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'How do we stop the flooding?': Centennial residents ask the city for help taming an unruly creek

Centennial residents met with city officials at Redwood High School Wednesday night to come up with a plan to maintain Cordilleras Creek, a task they say is beyond their means.
G Street Resident Greg Biles shares his concerns with District 2 Councilmember Chris Sturken, City Manager Melissa Stevenson Diaz and Mayor Jeff Gee.

After a string of storms caused Cordilleras Creek to flood last winter, it was up to Centennial residents to clean the mess. The creek flows past the property of G Street homeowners who are, at present, responsible for cleaning "to the middle" of it. But many say that attempting to do so is tedious, costly and at times, downright dangerous. 

On New Year's Eve, the section of Cordilleras Creek, which flows past Centennial resident Greg Biles’ home was nearly 10 feet deep. During storms, fast, running water and debris rush down from Highway 280 and pile into dams with logs and large pieces of wood, said Biles, a resident of G Street. 

Debris in Cordilleras Creek. Photo: Greg Biles

"It becomes practically impossible for a resident to remove that unless they own heavy equipment,” Biles said. “That's the main reason we need Redwood City to help us clean those things."  

Last Wednesday, dozens of residents from Redwood City’s Centennial Neighborhood came together at Redwood High School to urge city leaders to take action and to repair bridges, help clean debris and stabilize eroding banks along Cordilleras Creek. The meeting was originally scheduled to take place on March 14, but was rescheduled due to floods

Frustrated homeowners described the impact of the flood on their community, which severely damaged at least four homes and caused an onslaught of muddy and contaminated water to submerge multiple streets.

Terry Kruger, a Centennial resident of 53 years, brought copies of years-old correspondences with the city asking for help managing Cordilleras Creek. 

"I hope something can be done in my lifetime that would make this street a beautiful street to live on. I love my home and I don't want to leave it but this creek needs a lot of help," said Kruger.

Some residents expressed that they simply want guidance from the city on how to take care of the creek. Michelle Nystrom and her husband, Max Cot installed a concrete wall between their backyard and the edge of the creek to protect their property from flooding. But Nystrom said that creek water was just inches away from passing over the dam and potentially damaging their home.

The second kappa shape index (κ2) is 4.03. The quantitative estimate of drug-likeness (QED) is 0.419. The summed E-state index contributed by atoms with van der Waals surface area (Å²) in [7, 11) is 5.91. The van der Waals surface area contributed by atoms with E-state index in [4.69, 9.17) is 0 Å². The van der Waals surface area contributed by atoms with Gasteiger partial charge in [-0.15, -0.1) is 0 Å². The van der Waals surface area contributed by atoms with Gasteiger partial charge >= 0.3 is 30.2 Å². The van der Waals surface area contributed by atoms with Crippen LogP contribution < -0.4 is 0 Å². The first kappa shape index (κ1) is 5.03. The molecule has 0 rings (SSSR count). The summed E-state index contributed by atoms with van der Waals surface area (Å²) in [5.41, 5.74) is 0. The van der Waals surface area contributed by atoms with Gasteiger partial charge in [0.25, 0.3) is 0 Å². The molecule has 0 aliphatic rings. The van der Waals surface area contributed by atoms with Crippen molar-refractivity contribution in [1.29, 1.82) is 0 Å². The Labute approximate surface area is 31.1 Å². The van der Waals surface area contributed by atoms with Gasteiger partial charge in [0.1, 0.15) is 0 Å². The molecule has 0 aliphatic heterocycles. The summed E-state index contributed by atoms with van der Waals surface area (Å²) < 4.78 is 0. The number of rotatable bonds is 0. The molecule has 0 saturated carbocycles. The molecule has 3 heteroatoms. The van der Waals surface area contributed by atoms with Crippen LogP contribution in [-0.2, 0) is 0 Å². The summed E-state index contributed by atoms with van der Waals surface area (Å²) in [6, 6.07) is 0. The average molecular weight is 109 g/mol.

"We're homeowners," said Nystrom. "We don't know how rushing rivers work and we need more support and understanding for how to better maintain this creek."

Part of Redwood City Ordinance 2090 deems the creek to be homeowners' private property and states that residents must maintain the part of the watercourse that flows adjacent to their homes. Legal and regulatory restrictions prevent city staff from entering private properties to remove debris from doing work during wet seasons. Biles said these regulations are the main issue and urged the city to remove this section of the ordinance so that they can provide residents with the help they need.

"Ordinance 2090 helps protect the city from liability but it does not help protect the residents from potential flooding," he said. 

At the community meeting, Assistant City Manager Alex Khojikian said that the city would work to establish better communication with Centennial residents about the creek, with the long-term goal of creating a community task force that would oversee the creek. 

Not everyone was happy with the city's solution, though. Centennial resident Michele Barlow said the city isn't taking enough initiative to be there for its residents in an emergency. 

Flooding on G Street / Photo: Greg Biles

“I understand that we have restrictions on what we can do but that’s not really an answer. None of us wants to hear that’s all we can do. We need to figure out how to protect the community that pays taxes for the city to make sure that we don’t flood," said Barlow. 

Director of Public Works Terrence Kyaw told the Redwood City Pulse he feels like the meeting went well. "And at this point, we are planning to have another meeting with the community down the road and then starting with the creek cleanup planning sometime in May or so," 

At a City Council meeting on Monday, Kyaw said the city wants to fund more capital improvement projects on the creek and do annual maintenance. 


Avery Luke

About the Author: Avery Luke

Avery Luke, a Los Altos native, is a reporter at the Redwood City Pulse. She was formerly a reporter at KPFA Radio in Berkeley. Avery is also a newscast writer at KTVU FOX 2 and holds a bachelor's degree in Journalism from DePaul University in Chicago.
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